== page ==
For example, with one-on-one therapy you get the therapists full attention. You have more flexibility with scheduling and if you don’t want to share your business with a group of people you can take advantage of the level of privacy that a one-on-one session offers.
And at the same time, private sessions can be more expensive than group sessions and you don’t get to connect with other people that could be going through the same things you are.
On the other hand, when working in a group you’re not always the center of attention. So if you show up on a day where you just want to listen, there’s no pressure to keep the session moving forward.
Group therapy can be more affordable and at the same time you do have less control over scheduling.
Over the years, I’ve done both and I would do both again if I felt I needed to.
I love being able to focus in on what’s going on in my head with a therapist. And at the same time, I’ve learned how valuable a group setting can be especially when dealing with depression.
For example, years ago I attended a therapy group for depression. It was at a local hospital and just 20 dollars a session.
I don’t even recall talking much in that group but I did a hell of a lot of listening. And I realized that there were people that were much worse off than me and people that were just like me who could relate to what I was going through.
So as you can see both options have their pros and cons. You just need to experiment and decide what works for you.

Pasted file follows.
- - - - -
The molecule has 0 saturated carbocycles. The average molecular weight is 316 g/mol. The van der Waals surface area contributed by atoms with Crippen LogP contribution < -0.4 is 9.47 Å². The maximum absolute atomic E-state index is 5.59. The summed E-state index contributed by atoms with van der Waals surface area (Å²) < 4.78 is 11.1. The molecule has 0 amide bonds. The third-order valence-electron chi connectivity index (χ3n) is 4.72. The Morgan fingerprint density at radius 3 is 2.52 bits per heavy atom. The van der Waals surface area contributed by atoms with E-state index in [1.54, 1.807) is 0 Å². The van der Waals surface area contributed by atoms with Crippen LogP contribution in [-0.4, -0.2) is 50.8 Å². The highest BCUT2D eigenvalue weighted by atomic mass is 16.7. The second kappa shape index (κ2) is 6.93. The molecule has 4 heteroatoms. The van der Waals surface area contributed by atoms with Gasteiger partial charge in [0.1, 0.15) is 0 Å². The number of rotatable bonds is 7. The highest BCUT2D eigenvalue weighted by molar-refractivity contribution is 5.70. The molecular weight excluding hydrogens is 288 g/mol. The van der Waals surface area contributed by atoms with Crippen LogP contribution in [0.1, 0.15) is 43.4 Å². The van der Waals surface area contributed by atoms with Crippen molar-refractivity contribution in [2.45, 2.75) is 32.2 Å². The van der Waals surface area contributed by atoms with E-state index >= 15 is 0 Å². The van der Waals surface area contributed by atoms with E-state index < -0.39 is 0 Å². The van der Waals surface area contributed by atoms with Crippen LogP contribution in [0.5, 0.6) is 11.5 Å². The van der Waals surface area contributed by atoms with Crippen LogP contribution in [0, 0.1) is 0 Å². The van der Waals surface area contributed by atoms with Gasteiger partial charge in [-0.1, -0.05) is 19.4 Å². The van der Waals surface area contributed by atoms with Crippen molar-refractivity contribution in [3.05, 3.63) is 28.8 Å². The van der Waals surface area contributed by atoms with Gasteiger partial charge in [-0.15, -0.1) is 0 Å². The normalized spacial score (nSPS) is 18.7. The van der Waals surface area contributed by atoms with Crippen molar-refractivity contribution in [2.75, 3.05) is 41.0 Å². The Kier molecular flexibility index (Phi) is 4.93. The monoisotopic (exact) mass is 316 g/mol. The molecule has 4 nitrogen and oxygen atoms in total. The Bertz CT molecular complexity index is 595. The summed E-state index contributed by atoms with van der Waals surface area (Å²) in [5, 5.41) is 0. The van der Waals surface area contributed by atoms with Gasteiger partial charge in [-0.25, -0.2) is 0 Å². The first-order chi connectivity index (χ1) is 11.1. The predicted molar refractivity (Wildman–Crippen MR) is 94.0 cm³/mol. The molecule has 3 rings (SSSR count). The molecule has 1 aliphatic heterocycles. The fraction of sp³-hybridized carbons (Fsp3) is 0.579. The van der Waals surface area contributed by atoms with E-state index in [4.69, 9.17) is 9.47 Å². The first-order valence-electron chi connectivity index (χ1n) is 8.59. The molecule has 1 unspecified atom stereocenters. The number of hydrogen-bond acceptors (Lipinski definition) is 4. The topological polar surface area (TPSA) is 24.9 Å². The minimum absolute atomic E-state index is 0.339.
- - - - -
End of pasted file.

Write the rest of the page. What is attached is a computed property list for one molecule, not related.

#4 Are You Willing To Listen To Your Gut?
I’ve been around the therapy block long enough to be able to tell when it’s working and when it’s not.
As a patient, I believe that you have every right to discontinue treatment if your gut is telling you that somethings not right or it’s time to move on.
But and this is a BIG BUT, you’ve got to be honest with yourself. You’ve got to know the difference between sensing that a therapist isn’t a good fit versus a therapist that’s making you uncomfortable because he or she is challenging you to grow.
Take Joan and me for an example. She was my therapist for years. Often, she was the only family, friend and support I had. But we got to a point where it wasn’t working any more.
I sensed in my gut that it was time to move on – aka breakup with Joan. But instead of jumping on the impulse I waited to make a decision.
And after checking myself and really thinking through my options, I decided it was time.
So when you’re looking for a therapist to work with, be willing to listen to your gut. And also be willing to be honest with yourself about what you truly need.
#5 Are You Willing To Give Up On The Magic Wand?
I was sitting across from Joan once during a particularly brutal session when I looked at her and pleaded, “Just tell me what to do to fix this. Give me a formula to follow that will make this go away.”
And Joan, without saying a word, leaned over and opened a drawer next to her chair and started looking through it. And I said, “Joan what are you doing over there?” She looked up at me and said, “I’m looking for my magic wand.”
Clearly, she was joking. But from that moment she gave me advice I’ll never forget. She said,
“There are no magic wand solutions, when it comes to the work you’re doing here.” I can’t wave a magic wand and give you the answers that you’re looking for. You’ve got to find them yourself, all I can do is guide you along the way.”
You could seek out the most acclaimed, expensive and educated therapist on the planet but if you’re not willing to show up and do the work – then you’re wasting your time, money and energy.
Recovery, growth and self-improvement is a painful and, at times, frustrating process. And it can also, with the right therapist, be an eye opening and life altering experience.
Either way, you’ve got to show up, stay committed and be willing to drop the idea that there is a magic wand solution to the problems you seek relief from.